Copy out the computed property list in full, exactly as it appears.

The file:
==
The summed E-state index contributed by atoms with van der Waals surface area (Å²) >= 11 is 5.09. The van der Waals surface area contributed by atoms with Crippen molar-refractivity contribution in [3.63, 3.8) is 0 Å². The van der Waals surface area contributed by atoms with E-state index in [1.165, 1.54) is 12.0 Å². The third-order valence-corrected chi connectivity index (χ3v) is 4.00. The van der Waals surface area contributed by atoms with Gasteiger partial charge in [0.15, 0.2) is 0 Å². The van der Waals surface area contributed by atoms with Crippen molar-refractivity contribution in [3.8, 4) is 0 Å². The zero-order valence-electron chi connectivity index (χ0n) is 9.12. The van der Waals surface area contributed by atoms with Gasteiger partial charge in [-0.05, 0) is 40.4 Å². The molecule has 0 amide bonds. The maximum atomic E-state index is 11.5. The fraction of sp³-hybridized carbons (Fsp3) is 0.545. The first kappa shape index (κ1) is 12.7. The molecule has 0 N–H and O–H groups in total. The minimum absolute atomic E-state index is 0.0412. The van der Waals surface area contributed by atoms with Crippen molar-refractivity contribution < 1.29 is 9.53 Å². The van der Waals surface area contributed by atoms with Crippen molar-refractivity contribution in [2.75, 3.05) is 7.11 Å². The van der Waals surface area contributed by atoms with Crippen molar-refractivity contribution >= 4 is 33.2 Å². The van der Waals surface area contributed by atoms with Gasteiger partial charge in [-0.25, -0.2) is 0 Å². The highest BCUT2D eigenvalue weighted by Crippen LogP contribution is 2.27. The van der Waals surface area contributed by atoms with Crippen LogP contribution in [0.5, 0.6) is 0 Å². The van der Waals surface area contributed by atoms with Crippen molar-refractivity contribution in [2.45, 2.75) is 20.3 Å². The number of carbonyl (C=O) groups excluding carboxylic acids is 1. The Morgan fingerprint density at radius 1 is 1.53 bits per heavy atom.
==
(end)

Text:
The summed E-state index contributed by atoms with van der Waals surface area (Å²) >= 11 is 5.09. The van der Waals surface area contributed by atoms with Crippen molar-refractivity contribution in [3.63, 3.8) is 0 Å². The van der Waals surface area contributed by atoms with E-state index in [1.165, 1.54) is 12.0 Å². The third-order valence-corrected chi connectivity index (χ3v) is 4.00. The van der Waals surface area contributed by atoms with Gasteiger partial charge in [0.15, 0.2) is 0 Å². The van der Waals surface area contributed by atoms with Crippen molar-refractivity contribution in [3.8, 4) is 0 Å². The zero-order valence-electron chi connectivity index (χ0n) is 9.12. The van der Waals surface area contributed by atoms with Gasteiger partial charge in [-0.05, 0) is 40.4 Å². The molecule has 0 amide bonds. The maximum atomic E-state index is 11.5. The fraction of sp³-hybridized carbons (Fsp3) is 0.545. The first kappa shape index (κ1) is 12.7. The molecule has 0 N–H and O–H groups in total. The minimum absolute atomic E-state index is 0.0412. The van der Waals surface area contributed by atoms with Crippen molar-refractivity contribution < 1.29 is 9.53 Å². The van der Waals surface area contributed by atoms with Crippen molar-refractivity contribution in [2.75, 3.05) is 7.11 Å². The van der Waals surface area contributed by atoms with Crippen molar-refractivity contribution >= 4 is 33.2 Å². The van der Waals surface area contributed by atoms with Gasteiger partial charge in [-0.25, -0.2) is 0 Å². The highest BCUT2D eigenvalue weighted by Crippen LogP contribution is 2.27. The van der Waals surface area contributed by atoms with Crippen LogP contribution in [0.5, 0.6) is 0 Å². The van der Waals surface area contributed by atoms with Crippen molar-refractivity contribution in [2.45, 2.75) is 20.3 Å². The number of carbonyl (C=O) groups excluding carboxylic acids is 1. The Morgan fingerprint density at radius 1 is 1.53 bits per heavy atom.